# Elementary event

In probability theory, an elementary event (also called an atomic event or sample point) is an event which contains only a single outcome in the sample space.[1] Using set theory terminology, an elementary event is a singleton. Elementary events and their corresponding outcomes are often written interchangeably for simplicity, as such an event corresponding to precisely one outcome.

The following are examples of elementary events:

• All sets ${\displaystyle \{k\},}$ where ${\displaystyle k\in \mathbb {N} }$ if objects are being counted and the sample space is ${\displaystyle S=\{1,2,3,\ldots \}}$ (the natural numbers).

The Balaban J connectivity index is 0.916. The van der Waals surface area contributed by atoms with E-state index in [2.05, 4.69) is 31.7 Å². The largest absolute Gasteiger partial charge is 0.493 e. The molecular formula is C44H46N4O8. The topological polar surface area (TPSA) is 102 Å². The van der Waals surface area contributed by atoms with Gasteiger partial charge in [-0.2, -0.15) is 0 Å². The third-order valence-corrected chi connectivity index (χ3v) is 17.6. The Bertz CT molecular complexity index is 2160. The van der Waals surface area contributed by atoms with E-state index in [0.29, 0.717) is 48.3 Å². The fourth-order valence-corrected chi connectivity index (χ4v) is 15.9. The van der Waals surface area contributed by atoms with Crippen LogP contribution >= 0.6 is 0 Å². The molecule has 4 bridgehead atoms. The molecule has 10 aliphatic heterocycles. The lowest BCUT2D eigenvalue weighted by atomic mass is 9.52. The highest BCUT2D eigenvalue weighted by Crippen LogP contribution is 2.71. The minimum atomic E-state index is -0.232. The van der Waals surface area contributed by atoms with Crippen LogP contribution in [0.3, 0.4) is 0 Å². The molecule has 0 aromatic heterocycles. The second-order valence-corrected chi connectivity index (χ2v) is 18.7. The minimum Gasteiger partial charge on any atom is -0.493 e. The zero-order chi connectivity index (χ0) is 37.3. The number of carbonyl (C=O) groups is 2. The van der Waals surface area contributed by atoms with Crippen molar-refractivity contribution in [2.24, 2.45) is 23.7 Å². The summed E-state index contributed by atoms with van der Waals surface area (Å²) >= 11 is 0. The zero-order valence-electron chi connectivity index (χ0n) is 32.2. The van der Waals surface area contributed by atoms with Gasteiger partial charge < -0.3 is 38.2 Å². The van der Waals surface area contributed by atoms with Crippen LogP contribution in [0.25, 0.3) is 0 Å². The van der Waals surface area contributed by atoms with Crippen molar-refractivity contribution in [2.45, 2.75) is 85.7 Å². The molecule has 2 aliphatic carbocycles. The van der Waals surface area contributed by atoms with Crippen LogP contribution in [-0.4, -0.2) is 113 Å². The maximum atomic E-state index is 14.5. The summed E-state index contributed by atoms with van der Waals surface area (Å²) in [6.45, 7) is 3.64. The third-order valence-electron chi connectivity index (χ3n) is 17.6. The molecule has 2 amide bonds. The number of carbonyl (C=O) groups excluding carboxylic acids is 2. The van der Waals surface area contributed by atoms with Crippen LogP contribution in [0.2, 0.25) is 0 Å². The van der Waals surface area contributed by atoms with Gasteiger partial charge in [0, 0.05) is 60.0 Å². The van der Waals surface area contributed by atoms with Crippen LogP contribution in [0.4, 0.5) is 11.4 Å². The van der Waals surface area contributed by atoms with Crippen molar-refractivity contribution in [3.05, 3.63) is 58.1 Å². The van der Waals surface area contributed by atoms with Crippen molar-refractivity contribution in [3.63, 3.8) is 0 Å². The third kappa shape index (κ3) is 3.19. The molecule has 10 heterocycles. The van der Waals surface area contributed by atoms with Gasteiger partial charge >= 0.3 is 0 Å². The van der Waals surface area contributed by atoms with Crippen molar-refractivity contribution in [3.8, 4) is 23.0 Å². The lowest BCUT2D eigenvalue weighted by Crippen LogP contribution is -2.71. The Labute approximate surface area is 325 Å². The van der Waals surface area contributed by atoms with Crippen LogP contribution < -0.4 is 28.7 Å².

• ${\displaystyle \{HH\},\{HT\},\{TH\},{\text{ and }}\{TT\}}$ if a coin is tossed twice. ${\displaystyle S=\{HH,HT,TH,TT\}.}$ H stands for heads and T for tails.
• All sets ${\displaystyle \{x\},}$ where ${\displaystyle x}$ is a real number. Here ${\displaystyle X}$ is a random variable with a normal distribution and ${\displaystyle S=(-\infty ,+\infty ).}$ This example shows that, because the probability of each elementary event is zero, the probabilities assigned to elementary events do not determine a continuous probability distribution.